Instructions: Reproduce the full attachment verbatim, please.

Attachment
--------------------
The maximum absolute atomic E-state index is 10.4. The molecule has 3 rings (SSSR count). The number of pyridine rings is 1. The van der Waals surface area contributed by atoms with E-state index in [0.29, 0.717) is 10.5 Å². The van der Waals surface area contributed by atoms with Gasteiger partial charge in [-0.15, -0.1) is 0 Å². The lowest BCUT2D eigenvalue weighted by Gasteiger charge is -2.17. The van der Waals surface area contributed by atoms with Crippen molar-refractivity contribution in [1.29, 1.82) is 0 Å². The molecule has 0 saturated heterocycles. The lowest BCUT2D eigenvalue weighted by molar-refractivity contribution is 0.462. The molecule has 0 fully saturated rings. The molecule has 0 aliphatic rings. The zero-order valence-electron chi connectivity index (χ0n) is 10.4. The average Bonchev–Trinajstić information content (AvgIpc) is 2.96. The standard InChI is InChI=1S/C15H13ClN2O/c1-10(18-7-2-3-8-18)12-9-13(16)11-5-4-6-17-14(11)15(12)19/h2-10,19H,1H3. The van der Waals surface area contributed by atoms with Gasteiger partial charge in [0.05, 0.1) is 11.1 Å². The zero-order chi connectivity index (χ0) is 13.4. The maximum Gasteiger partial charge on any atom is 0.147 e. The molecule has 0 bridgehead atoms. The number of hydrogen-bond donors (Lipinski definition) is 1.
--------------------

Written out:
The maximum absolute atomic E-state index is 10.4. The molecule has 3 rings (SSSR count). The number of pyridine rings is 1. The van der Waals surface area contributed by atoms with E-state index in [0.29, 0.717) is 10.5 Å². The van der Waals surface area contributed by atoms with Gasteiger partial charge in [-0.15, -0.1) is 0 Å². The lowest BCUT2D eigenvalue weighted by Gasteiger charge is -2.17. The van der Waals surface area contributed by atoms with Crippen molar-refractivity contribution in [1.29, 1.82) is 0 Å². The molecule has 0 saturated heterocycles. The lowest BCUT2D eigenvalue weighted by molar-refractivity contribution is 0.462. The molecule has 0 fully saturated rings. The molecule has 0 aliphatic rings. The zero-order valence-electron chi connectivity index (χ0n) is 10.4. The average Bonchev–Trinajstić information content (AvgIpc) is 2.96. The standard InChI is InChI=1S/C15H13ClN2O/c1-10(18-7-2-3-8-18)12-9-13(16)11-5-4-6-17-14(11)15(12)19/h2-10,19H,1H3. The van der Waals surface area contributed by atoms with Gasteiger partial charge in [0.05, 0.1) is 11.1 Å². The zero-order chi connectivity index (χ0) is 13.4. The maximum Gasteiger partial charge on any atom is 0.147 e. The molecule has 0 bridgehead atoms. The number of hydrogen-bond donors (Lipinski definition) is 1.